If you live anywhere in the Los Angeles area you might be aware of the UCLA Film Archive series which screens its films at the Billy Wilder Theatre in Westwood Village. This Saturday night, July 19 at 7:30 they’re showing a rare film, Specter of the Rose, which was written and directed by Ben Hecht.

It’s a psychological melodrama set in the world of classical ballet about an aging dance instructor and a scurrilous impresario who promote the comeback of a great dancer.  But the dancer is also suspected of being mad—and possibly murderous.  It stars Judith Anderson, Michael Chekhov, Lionel Stander and Ivan Kirov.

Back in the bad old days only people who lived in big cities which had revival houses (or sponsored film series such as this one) could hope to see a rare movie that is 70 years old.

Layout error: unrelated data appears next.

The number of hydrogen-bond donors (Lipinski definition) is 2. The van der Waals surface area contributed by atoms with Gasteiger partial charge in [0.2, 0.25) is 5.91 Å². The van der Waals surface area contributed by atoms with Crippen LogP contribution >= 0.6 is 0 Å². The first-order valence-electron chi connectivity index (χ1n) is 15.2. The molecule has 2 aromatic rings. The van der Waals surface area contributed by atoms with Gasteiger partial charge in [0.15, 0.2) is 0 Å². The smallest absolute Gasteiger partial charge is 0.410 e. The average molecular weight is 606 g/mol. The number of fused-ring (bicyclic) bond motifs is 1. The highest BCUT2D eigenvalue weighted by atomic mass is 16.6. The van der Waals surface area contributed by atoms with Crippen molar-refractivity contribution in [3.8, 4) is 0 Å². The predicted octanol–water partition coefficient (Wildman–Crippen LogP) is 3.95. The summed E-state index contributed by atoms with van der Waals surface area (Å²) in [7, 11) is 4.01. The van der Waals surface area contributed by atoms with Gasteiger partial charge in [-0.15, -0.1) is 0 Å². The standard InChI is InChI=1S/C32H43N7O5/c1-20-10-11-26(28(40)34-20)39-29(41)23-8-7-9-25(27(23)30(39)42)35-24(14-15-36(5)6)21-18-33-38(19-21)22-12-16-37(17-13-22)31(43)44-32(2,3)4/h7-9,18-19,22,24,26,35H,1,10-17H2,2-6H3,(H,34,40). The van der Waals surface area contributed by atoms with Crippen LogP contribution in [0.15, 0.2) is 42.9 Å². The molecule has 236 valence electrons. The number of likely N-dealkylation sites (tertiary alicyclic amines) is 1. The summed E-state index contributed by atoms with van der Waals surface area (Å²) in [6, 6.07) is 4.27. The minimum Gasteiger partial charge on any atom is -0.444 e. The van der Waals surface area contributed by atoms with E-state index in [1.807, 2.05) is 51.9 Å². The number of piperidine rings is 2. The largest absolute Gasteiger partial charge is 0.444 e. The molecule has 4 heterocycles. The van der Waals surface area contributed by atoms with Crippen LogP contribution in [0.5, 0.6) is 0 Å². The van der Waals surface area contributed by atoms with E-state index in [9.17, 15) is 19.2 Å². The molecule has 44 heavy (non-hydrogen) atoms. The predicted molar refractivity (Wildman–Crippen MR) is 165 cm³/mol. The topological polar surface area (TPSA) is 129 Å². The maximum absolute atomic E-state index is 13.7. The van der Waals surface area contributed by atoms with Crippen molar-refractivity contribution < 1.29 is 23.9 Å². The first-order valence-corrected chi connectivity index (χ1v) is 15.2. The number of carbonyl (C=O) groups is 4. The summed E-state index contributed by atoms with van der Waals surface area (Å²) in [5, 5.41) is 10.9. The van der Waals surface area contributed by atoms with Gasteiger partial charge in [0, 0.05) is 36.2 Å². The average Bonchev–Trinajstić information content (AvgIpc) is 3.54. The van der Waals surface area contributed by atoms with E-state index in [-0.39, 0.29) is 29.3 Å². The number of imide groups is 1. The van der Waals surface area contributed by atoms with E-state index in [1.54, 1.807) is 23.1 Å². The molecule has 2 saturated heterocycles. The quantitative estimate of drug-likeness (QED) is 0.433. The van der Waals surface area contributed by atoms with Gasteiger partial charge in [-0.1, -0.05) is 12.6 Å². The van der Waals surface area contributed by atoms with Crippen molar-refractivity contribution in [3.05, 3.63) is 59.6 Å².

But today with the glory of DVDs and video stores (we have a great one here in Tucson) and ‘streaming’ right into your own home or on to the electronic device of your choice, we can all access fascinating old movies.

Specter of the Rose may not prove to be a classic but the people involved certainly make it a film worth checking out. In addition to the aforementioned, Lee Garmes was the cinematogragher as well as co-producer. The film was choreographed by Tamara Geva and the music was done by George Antheil.

In addition Antheil used excerpts from the ballet Le Spectre de la Rose, including Carl Maria Von Weber‘s piano piece Invitation to the Dance which was orchestrated by Berlioz.

Ben Hecht is arguably the most famous and successful of all Hollywood screenwriters. He won the first Oscar ever presented for an original screenplay back in 1927 and continued with  a string of successes and awards until 1952. But he only directed two films. 1940’s Angels Over Broadway, which starred Douglas Fairbanks Jr. and Rita Hayworth, and 1946’s Specter of the Rose. 

He and Fairbanks had gotten Columbia to finance and release Angels, but with Specter Hecht had to go to one of the REAL poverty row studios, Republic. The film’s budget was only about $160,000 and according to the Variety review at the time — it showed.

Still, let’s give the UCLA gang credit for unearthing this minor classic and giving us a new look.

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